Abby Short finishes work on a decorative tile students were asked to complete before leaving the open house. The tiles will be assembled later into a mural in front of the school.
Photo by M. Scott Moon
Transferring a kindergarten classroom from one school to another is no easy task. After teaching in the same room at Sears Elementary School for 19 years, Kathy Atkinson brought 220 boxes of teaching supplies to Room 4 at Mountain View Elementary School.
"It's a good change," Atkinson said. "It's still exciting."
Moving to Mountain View Elementary not only means Atkinson will start over in a new classroom, she'll be reunited with her former students who have gone on to third, fourth and fifth grade.
"(I'll) get to see you so much," she said as she gave third-grader Rowan Patterson, 8, a hug. "I met her when she was five and she's just as beautiful as ever."
Mountain View Elementary School kicked off its first school year as a kindergarten through fifth-grade school Tuesday with a Kenaitze drum ceremony, an open house and tile-making. New students and parents got to meet their teachers for the first time and see the desks they will be sitting in, while returning students connected with old friends.
Mountain View Elementary School kindergarten teacher Mary Fischer welcomes Savannah Gjovig and her mother, Desiree, to her classroom during an open house Tuesday night.
Photo by M. Scott Moon
Optimism and excitement dominated the event as parents either pulled, or were dragged by, their children from classroom to classroom. Five-year-old Riley pulled his mother, Michelle Graves, of Kenai, around Room 4 by the hand as he inspected his new class. Graves said she's excited and looking forward to seeing her son learn to read, write and be with kids his own age, but misses Sears.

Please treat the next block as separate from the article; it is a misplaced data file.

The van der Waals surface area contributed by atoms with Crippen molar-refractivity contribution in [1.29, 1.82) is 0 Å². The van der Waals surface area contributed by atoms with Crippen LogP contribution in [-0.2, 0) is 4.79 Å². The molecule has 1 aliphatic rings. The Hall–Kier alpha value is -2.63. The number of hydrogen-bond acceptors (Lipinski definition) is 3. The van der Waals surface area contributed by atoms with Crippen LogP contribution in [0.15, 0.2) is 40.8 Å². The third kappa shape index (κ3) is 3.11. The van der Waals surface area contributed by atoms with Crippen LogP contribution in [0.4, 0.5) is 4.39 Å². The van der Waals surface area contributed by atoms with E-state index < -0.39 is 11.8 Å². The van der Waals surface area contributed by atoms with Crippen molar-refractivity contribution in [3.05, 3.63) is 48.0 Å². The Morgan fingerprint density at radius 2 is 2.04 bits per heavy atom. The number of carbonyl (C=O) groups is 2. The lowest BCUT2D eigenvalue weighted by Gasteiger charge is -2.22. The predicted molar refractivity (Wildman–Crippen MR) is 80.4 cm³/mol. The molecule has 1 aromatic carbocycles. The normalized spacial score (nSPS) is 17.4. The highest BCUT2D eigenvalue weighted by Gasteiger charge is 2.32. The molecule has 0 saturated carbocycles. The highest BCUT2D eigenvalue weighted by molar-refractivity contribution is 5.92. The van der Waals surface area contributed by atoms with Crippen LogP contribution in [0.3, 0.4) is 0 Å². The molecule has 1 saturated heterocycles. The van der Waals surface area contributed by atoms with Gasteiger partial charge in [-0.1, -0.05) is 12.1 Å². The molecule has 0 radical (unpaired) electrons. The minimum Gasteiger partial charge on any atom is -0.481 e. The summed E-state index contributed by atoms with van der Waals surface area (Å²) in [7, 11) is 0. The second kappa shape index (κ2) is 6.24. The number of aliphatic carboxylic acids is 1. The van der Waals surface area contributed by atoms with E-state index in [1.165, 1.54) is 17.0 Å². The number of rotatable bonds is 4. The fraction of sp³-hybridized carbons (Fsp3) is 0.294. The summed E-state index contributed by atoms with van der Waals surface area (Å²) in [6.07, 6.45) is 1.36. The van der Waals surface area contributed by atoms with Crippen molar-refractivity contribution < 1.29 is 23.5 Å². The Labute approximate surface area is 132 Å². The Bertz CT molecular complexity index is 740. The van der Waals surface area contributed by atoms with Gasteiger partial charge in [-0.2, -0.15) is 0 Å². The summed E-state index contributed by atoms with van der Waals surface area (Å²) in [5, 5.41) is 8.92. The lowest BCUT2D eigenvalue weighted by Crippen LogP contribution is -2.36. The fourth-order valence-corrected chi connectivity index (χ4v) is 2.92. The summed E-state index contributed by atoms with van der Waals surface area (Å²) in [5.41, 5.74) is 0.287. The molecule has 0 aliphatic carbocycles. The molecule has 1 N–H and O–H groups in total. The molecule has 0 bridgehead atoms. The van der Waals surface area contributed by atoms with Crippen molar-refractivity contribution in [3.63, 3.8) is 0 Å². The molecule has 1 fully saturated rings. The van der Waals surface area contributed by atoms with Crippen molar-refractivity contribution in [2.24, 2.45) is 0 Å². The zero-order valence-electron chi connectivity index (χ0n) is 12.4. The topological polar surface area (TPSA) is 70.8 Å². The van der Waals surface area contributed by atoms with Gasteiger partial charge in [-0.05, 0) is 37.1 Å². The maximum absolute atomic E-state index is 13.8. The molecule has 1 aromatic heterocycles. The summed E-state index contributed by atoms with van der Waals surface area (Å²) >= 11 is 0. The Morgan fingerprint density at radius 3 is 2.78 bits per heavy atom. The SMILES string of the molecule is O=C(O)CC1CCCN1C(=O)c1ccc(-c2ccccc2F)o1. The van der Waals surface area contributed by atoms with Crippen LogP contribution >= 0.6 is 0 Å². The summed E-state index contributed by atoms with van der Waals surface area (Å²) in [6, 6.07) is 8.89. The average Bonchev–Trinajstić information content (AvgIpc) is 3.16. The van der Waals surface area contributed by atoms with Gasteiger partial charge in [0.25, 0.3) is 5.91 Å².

"I went to Sears when I was in kindergarten," she said, adding that her kindergarten teacher's name was Mrs. Arness. "It's kind of sad that he didn't get to go, (but) it'll be just fine."
Since Sears Elementary was consolidated into Mountain View, enrollment has increased more than school administrators were expecting. John Cook, Mountain View's principal, said the school district expected roughly 388 students enroll this year and wound up with 441.
"Kenai public school registration is up," he said. "(It's) an opportunity to meet past friends, new students and get to know families."
Cook said the consolidation between Sears and Mountain View also allows community services such as Central Peninsula Counseling Services and the Kenaitze Indian Tribe's Nakenu Family Center to get involved with the students, teachers and parents.
"Kenai sees Mountain View as an excellent choice," he told parents, students and community members at the opening ceremony, encouraging them to get involved with Mountain View. "School is about the people. It's about the kids, it's about the parents and it's about the staff."
Many of the new kindergarten, first- and second-grade teachers are happy with Mountain View's layout. The school is separated into two wings, with kindergarten through second grade at one end and third through fifth grade at the other. Barbara Ralston, who taught first grade at Sears Elementary since 1988, said the move to Mountain View wasn't too hard because she's had to change classrooms several times at Sears.
"We always were real close at Sears and I feel it will be the same here," she said. "Even though we're in separate wings we're still able to do things with the older grades."
Ralston said the older students will be able to tutor the younger students in reading, math and science.
"Coming here and setting up a new room is exciting and fun," she said, adding that the Parent Teacher Association provided a T-shirt for every student in the school. "(It took) a lot of work and everyone's made it a successful opening."
One of the challenges Atkinson, Ralston and their colleagues face this year is the integration of a new math curriculum. After integrating a new reading curriculum last year, Mountain View's teachers are eager for their students to succeed.
"My goal is that everybody succeeds to their potential and beyond," Ralston said. "And to meet every child's needs and goals."
After 32 years of teaching, Atkinson said she's nearing retirement, but each new year brings changes, like the consolidation, and new students, making it difficult for her to set a date.
"Every year is so new, it's hard for me to say maybe (in) two more years. I can't get myself to do it," she said. "I wish everyone could have a job where they get a new beginning."
Jessica Cejnar can be reached at email@example.com.
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